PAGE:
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Ardour: UsingPlugIns

Using Plugins

Plugins can be used to enhance or transform the sound of individual Tracks via a Track Plugin, or groups of Track via a Send. Later in this FLOSS Manual, we will discuss some Plugins specific to the Mixing process, such as Compressors, Limiters, Parametric Equalizers, Reverbs and others.

Plugin Formats

LADSPA (Linux Audio Developers Simple Plugin API)

LADSPA Plugins are the "native" Plugin format for Ardour.  They were initially developed for Linux, but since have been ported to OS X as well.


LV2 is a simple but extensible successor of LADSPA, which can be used to display sound characteristics in a graphical manner. LV2 Plugins can be used on OS X and Linux.

AU (Audio Unit)

AU Plugins are the "native" Plugin format for OS X. They will only work in Ardour if you have made a donation when you downloaded the program. See the Installing OS X chapter for details. AU Plugins will not work on Linux at all.

VST (Virtual Studio Technology)

VST Plugins are a Plugin format common to Microsoft Windows. Some VST Plugins can be used on Linux, however they may not function correctly, or even cause Ardour to crash. Using these Plugins requires manually Compiling the Ardour application, a task which is outside the scope of this manual.

More information about using LADSPA, LV2 and VST plugins with Ardour, you can find here: http://ardour.org/plugins

Pre-Fader vs Post-Fader

You have a choice whether you would like to add your Plugin to the Pre-Fader Plugin Region or the Post-Fader Plugin Region. The black region at the top of the far-left Mixer Strip functions as Pre-Fader, and the black area at the bottom of the Mixer Strip is used as Post-Fader. Pre-Fader Plugins are inserted in the signal path before the Fader, so that the Fader controls the level of the signal coming out of the Plugin. Post-Fader Plugins are inserted after the Fader: the Fader controls the level of the signal going into the Plugin. For some Plugins, Pre- or Post-fader placement does not matter. For others, the difference is subtle. For others still, inserting them in the right place is absolutely essential.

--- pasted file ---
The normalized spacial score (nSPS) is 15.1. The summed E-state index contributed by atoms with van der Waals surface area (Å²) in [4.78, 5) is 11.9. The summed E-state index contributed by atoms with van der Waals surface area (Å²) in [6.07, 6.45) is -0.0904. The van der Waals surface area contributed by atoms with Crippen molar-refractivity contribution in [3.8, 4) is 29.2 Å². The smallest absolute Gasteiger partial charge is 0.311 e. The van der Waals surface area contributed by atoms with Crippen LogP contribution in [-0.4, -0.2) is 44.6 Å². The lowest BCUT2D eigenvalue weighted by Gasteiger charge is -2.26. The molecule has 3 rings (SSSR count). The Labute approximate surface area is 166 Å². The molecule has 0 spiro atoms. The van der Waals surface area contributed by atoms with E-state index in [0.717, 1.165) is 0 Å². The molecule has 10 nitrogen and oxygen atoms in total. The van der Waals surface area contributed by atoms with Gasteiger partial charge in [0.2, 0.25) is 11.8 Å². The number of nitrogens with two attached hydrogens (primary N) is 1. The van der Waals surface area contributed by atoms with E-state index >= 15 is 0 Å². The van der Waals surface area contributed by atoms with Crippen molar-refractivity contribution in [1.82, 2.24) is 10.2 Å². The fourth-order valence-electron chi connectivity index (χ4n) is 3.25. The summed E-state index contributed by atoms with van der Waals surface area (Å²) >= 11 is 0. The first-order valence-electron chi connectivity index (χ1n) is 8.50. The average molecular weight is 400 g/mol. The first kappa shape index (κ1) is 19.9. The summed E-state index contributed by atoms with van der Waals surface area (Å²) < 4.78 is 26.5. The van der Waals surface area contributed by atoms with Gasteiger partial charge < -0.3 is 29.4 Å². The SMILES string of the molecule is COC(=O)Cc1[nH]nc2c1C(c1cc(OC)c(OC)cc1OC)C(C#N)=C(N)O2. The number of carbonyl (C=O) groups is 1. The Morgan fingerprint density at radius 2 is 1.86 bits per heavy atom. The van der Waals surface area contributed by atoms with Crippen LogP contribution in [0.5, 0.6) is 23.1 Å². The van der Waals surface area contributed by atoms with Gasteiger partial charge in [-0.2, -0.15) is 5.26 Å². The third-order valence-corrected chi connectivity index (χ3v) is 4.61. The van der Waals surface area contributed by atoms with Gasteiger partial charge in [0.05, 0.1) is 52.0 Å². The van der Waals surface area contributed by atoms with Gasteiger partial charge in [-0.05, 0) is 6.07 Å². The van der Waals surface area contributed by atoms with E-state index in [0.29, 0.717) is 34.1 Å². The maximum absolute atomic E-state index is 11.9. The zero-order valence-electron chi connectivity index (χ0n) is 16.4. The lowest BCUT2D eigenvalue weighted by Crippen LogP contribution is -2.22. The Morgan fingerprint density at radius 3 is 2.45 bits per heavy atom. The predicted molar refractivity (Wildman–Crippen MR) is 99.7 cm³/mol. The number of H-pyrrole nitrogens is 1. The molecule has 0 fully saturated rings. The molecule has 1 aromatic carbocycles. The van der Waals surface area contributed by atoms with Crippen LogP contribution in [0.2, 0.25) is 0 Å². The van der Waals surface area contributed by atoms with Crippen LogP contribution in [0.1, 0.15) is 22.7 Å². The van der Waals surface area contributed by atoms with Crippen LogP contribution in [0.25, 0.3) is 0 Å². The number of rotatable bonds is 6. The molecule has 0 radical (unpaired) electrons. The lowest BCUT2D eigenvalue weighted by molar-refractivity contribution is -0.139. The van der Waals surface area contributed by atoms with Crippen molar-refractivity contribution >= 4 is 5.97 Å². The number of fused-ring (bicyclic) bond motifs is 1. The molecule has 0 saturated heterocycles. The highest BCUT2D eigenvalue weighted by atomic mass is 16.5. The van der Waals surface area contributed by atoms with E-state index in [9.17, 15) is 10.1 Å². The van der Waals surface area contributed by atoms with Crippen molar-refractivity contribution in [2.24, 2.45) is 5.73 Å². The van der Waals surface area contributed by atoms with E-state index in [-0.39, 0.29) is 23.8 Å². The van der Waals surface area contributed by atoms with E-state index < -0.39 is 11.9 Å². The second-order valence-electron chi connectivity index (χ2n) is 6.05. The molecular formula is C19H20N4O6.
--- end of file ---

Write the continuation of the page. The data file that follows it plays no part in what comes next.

Adding a Plugin to a Track or Bus

Select the Track or Bus to which you want to add the Plugin.


Right-click in the area you want to use, and click New Plugin > Plugin Manager to open the Plugin Window (you can also access the Plugin window by double-clicking in the black region).


All available Plugins are listed at the top of the Plugin Window. Choose one by double-clicking it, or select it and press the Add button. The selected Plugin is listed in the black region at the bottom of the Plugin window. Select all the Plugins you want to add.


You can search for a Plugin by typing in the name or type of effect wanted. In this example, we look for a Reverb effect.


Insert the Plugins in the track by pressing the Insert Plugin(s) button. The Plugins are listed in the black area above the Mixer Strip.


Editing and Saving Plugin Parameters

Double-click a Plugin to edit its parameters. In this example, we change the pitch shift or the buffer size.


Click the Save button to save the preset under a new name. 


Bypassing Plugins

To bypass the Plugin, press the Bypass button. This turns the Plugin off and allows the signal to pass by it unaffected.


Bypassed Plugins are shown with parenthesis on the Mixer Strip.


Right-Clicking the Plugins will give a menu with the option to Activate and Deactivate them.



In this chapter, we learned how to add a Plugin to a single Track. This is useful if that Track needs a specific Plugin, but if you have a Plugin which is used for many Tracks at the same time, you should continue to the next chapter about Using Sends. You can also continue to the various, Plugin-specific chapters such as Dynamics and Equalizing.

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